I've dried guitar finishes that needed some drying time in the attic, under a cheesecloth tent to keep dust off.  We don't go into the attic much, and it's fairly large, so it's not hard to set a space where something can be undisturbed for a few weeks.

Cool on the dremel attachment!  I don't plan on trying messing with the purfling on this one, since it seems ok.  But I may ask what attachment that takes at some point in the future if I do another such project.  Eventually, I'd like to try doing a violin from scratch, but an in-the-white seemed more sensible at first.

 

"This young wine may have a lot of tannins now, but in 5 or 10 years it is going to be spectacular, despite the fact that right now it tastes like crude oil. You know this is how it is supposed to taste at this stage of development." ~ Itzhak Perlman

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DanielB
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Well, a couple things came in today.  The new ebony fingerboard and the soundpost tool.  The soundpost tool probably isn't any better than a coathanger wire, but it was only about 3$ with the rest of the order.  The fingerboard seems nice though.  Grain is tight and straight, no knots, pinholes100_0446.JPGImage Enlarger or cracks.  You can feel the difference between it and the "dyed hardwood" one that came with the fiddle as soon as you touch them though.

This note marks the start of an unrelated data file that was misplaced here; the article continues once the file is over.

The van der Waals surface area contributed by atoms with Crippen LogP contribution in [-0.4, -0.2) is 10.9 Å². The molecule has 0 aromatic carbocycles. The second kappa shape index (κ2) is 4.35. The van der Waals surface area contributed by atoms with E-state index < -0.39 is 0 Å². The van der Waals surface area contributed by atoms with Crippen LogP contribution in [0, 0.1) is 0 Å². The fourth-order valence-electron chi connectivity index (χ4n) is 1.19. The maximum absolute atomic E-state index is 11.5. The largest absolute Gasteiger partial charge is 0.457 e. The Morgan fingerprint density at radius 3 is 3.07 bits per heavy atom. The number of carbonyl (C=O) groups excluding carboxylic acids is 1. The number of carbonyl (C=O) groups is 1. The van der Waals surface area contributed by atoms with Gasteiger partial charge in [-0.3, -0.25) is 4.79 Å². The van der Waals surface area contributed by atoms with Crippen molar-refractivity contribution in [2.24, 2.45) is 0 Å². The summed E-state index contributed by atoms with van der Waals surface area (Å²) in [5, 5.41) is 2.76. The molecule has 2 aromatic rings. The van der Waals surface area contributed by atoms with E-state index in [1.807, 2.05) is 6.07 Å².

So it's one more piece of the puzzle. 

 

 

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"This young wine may have a lot of tannins now, but in 5 or 10 years it is going to be spectacular, despite the fact that right now it tastes like crude oil. You know this is how it is supposed to taste at this stage of development." ~ Itzhak Perlman

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Kevin M.
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To remove the fingerboard I use an old steam iron. I just put it on top of the fingerboard and heat it up then with a razor knife I work it under the fingerboard and it starts lifting off.  When fitting the fingerboard, glue it down with only a few drops of glue. This way when you finish the violin you can take it off easily to finish the top.

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FiddleDetroit
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Daniel, this is going to be such a great project for you!  I can't wait to see the progress as it comes along.  Never knew that a violin in the 'white' could be so low cost, makes me start thinkin with my never ending DIY drive lol.  I'm no woodworker though so maybe this one would be a bit of a no no haha.  Forgive my ignorance but with a model like that, is it already glued together or is it pretty much set up with the exception of the fittings etc?  Are the things you're going to be doing to it more of a refinement process or are the plates already mostly carved?  Have fun with this one, great buy indeed!

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DanielB
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@kevin:  Sounds like a good plan.  I make it a point to check with the manufacturer before buying it to make sure that they use hide glue for these.  They do, so a little heat and maybe moisture should be all it will take to get it apart.

 

@FiddleDetriot: I think it might possible to find even less expensive options if one hunts a bit on places like ebay.  Getting a violin at this point in the making, it is pretty easy to see if there are problems.  Nothing hidden under  finish, or that taking the top off won't reveal.  One can see the grain of the wood to know if there are flaws, and still fix any small problems or bits of work that are rough.